Score Pieces are essentially small fragments of music you find all throughout the game; you can bring these fragments to certain NPC’s to perform them together. Pop’s Score Piece is at the top, while our collection is at the bottom.


The idea is to try and match your Score Piece with the other person’s, and if they’re a close match musically, you’re rewarded with items.


There are four ranks you can earn for a given session, depending on how well the two Score Pieces match: F, B, A, and S. An F-rank is a total failure and doesn’t get you anything; B-ranks generally get you healing items, while A-ranks grant you a unique item you can’t get anywhere else. S-ranks are special cases for unusual combinations of Score Pieces that match in surprising ways; these get you unique items as well, including pieces of equipment in a few cases.

In this case, playing our Score Piece #1 with Pop’s gets us a B-rank, which gives us…


Not bad, but we can do better.

Gentlemanly Pop: “Oh, you again? Want to play a session? Think you’ll do better this time?”


As a matter of fact, I do. Thanks to our second Score Piece, we get an A-rank.


This is also where the EZI sidequest starts in earnest. Throughout the game we’ll come across these unique EZI items, mostly through playing Score Pieces with the right people, although there are one or two exceptions. They’re all joke items; some of them are mildly beneficial, some have strange effects not found anywhere else, and a few are outright harmful. The number 321 tends to appear where these items are concerned, for some reason.


In the EZI Cracker’s case, it costs 20 points to put into the Item Set, and heals the user for all of 1 HP (although the game doesn’t tell you this). Collecting every EZI item would give you an achievement in the Xbox 360 version of the game, but the PS3 port doesn’t have trophies for whatever reason. There is, however, one EZI item exclusive to this version of the game that does something very special indeed. We’ll look into that much, much later; in the meantime we’ll keep an eye out for more EZI items.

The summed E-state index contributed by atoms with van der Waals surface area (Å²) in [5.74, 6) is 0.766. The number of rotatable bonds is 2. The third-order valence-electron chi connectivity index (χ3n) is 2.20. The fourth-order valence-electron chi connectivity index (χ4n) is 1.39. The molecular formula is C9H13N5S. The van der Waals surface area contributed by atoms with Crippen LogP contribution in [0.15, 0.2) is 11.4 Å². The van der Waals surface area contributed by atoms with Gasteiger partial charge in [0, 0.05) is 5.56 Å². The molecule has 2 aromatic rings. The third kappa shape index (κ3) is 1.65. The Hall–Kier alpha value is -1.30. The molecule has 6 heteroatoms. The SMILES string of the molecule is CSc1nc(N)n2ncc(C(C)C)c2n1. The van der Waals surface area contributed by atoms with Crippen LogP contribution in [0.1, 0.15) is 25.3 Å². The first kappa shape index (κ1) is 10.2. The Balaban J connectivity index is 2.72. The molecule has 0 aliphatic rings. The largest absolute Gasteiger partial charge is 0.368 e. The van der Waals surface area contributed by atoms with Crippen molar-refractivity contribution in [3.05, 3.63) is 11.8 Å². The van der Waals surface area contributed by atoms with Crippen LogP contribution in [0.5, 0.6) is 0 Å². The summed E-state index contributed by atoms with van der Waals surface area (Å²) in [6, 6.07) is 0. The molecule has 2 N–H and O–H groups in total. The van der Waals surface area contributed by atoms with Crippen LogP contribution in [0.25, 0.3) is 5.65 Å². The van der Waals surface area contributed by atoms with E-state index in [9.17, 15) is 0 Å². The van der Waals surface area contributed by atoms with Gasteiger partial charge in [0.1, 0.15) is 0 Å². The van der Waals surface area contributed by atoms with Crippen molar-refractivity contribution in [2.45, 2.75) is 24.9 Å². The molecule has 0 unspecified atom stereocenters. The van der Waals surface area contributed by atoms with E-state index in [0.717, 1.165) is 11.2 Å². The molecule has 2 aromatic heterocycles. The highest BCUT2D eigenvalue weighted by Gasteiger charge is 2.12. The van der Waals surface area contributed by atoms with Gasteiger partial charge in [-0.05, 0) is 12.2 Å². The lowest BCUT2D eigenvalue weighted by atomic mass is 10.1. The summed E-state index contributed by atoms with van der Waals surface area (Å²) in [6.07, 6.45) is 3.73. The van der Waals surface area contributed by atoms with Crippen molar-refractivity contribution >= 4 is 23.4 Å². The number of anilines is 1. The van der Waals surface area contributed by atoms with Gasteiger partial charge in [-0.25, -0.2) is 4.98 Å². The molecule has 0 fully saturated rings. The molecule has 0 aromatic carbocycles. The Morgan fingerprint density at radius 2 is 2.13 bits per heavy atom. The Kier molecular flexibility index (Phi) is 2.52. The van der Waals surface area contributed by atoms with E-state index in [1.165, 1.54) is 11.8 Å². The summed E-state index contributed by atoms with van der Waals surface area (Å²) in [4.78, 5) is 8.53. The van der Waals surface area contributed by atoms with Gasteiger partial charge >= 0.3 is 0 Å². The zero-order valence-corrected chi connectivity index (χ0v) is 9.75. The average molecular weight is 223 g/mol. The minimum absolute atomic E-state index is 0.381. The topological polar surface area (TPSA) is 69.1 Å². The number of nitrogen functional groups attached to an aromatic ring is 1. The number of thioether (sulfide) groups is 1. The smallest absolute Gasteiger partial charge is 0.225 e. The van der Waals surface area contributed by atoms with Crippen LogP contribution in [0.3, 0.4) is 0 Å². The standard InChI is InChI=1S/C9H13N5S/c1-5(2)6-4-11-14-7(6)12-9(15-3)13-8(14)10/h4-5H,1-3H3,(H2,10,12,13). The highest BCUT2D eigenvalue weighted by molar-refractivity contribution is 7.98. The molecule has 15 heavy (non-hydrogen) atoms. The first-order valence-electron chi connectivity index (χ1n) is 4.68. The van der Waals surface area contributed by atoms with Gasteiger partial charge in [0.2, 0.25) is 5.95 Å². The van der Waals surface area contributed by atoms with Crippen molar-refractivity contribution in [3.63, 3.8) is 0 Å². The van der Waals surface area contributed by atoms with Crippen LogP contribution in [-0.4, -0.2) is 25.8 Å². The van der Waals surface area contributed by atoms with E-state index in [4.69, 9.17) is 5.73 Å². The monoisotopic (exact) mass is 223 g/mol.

“You don’t think I’d let you into Count Waltz’s castle, do you? Now scram!”
“Go away!”

Alright alright, we get it. I’d like to see you try and stop us tomorrow, though!


Yeah, about that… uh, let’s just say you don’t have to worry about it anymore.


Alright, this is the only building in town we haven’t looked at yet; this has gotta be an inn.


Click to watch the cutscene

♪♪~ No music


For ease of transcription, this girl’s name is Koto.

Koto: “If he gets caught goofing off again, he’s gonna be in big trouble!”
Allegretto: “Hey, what’s the matter?”
Koto: “Oh, did you want to stay the night? My friend Phil is supposed to be watching the front desk right now, but I can’t find him anywhere. Knowing him, he’s probably run off to play somewhere in the city.”


♪♪~ DANTOTSU! (the all-caps are important, you see)

Koto: “He’s practically risking his life by wandering off like this.”
Allegretto: “Aren’t you overreacting? Being punished is just a part of learning how to behave.”
Koto: “It’s not that simple. You don’t know what Phil’s mom is like! It’ll be terrible if she finds out.”


Clearly Beat is the only one who understands the gravity of the situation.


Allegretto: “Huh? Why us?”
Koto: “Don’t you feel sorry for poor Phil? Please go find him. You’ll be saving his life! Literally!”


Okay then, I guess we’re stuck finding this kid since no one else is at the front desk right now. Commence Operation: Find The Missing Kid!